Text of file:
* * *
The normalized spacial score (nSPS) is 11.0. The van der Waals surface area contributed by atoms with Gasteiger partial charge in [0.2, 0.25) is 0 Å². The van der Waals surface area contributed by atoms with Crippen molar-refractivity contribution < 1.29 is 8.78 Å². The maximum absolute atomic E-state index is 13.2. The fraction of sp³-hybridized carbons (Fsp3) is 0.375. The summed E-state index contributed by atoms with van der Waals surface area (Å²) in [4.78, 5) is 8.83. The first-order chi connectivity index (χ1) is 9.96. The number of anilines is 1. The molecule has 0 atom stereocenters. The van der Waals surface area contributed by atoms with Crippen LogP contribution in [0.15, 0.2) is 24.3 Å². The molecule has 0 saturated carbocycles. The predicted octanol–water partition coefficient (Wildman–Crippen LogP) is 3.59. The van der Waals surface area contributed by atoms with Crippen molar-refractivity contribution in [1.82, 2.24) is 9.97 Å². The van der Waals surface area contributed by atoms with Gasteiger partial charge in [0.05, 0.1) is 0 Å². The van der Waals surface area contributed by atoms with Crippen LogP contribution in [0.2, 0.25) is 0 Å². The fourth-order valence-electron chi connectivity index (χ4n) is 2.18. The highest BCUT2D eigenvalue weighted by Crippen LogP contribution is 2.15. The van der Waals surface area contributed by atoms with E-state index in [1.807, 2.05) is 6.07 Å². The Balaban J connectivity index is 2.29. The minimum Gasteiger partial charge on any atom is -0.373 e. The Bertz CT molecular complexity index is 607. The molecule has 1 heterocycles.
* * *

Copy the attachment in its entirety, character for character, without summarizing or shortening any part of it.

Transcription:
The normalized spacial score (nSPS) is 11.0. The van der Waals surface area contributed by atoms with Gasteiger partial charge in [0.2, 0.25) is 0 Å². The van der Waals surface area contributed by atoms with Crippen molar-refractivity contribution < 1.29 is 8.78 Å². The maximum absolute atomic E-state index is 13.2. The fraction of sp³-hybridized carbons (Fsp3) is 0.375. The summed E-state index contributed by atoms with van der Waals surface area (Å²) in [4.78, 5) is 8.83. The first-order chi connectivity index (χ1) is 9.96. The number of anilines is 1. The molecule has 0 atom stereocenters. The van der Waals surface area contributed by atoms with Crippen LogP contribution in [0.15, 0.2) is 24.3 Å². The molecule has 0 saturated carbocycles. The predicted octanol–water partition coefficient (Wildman–Crippen LogP) is 3.59. The van der Waals surface area contributed by atoms with Crippen molar-refractivity contribution in [1.82, 2.24) is 9.97 Å². The van der Waals surface area contributed by atoms with Gasteiger partial charge in [0.05, 0.1) is 0 Å². The van der Waals surface area contributed by atoms with Crippen LogP contribution in [0.2, 0.25) is 0 Å². The fourth-order valence-electron chi connectivity index (χ4n) is 2.18. The highest BCUT2D eigenvalue weighted by Crippen LogP contribution is 2.15. The van der Waals surface area contributed by atoms with E-state index in [1.807, 2.05) is 6.07 Å². The Balaban J connectivity index is 2.29. The minimum Gasteiger partial charge on any atom is -0.373 e. The Bertz CT molecular complexity index is 607. The molecule has 1 heterocycles.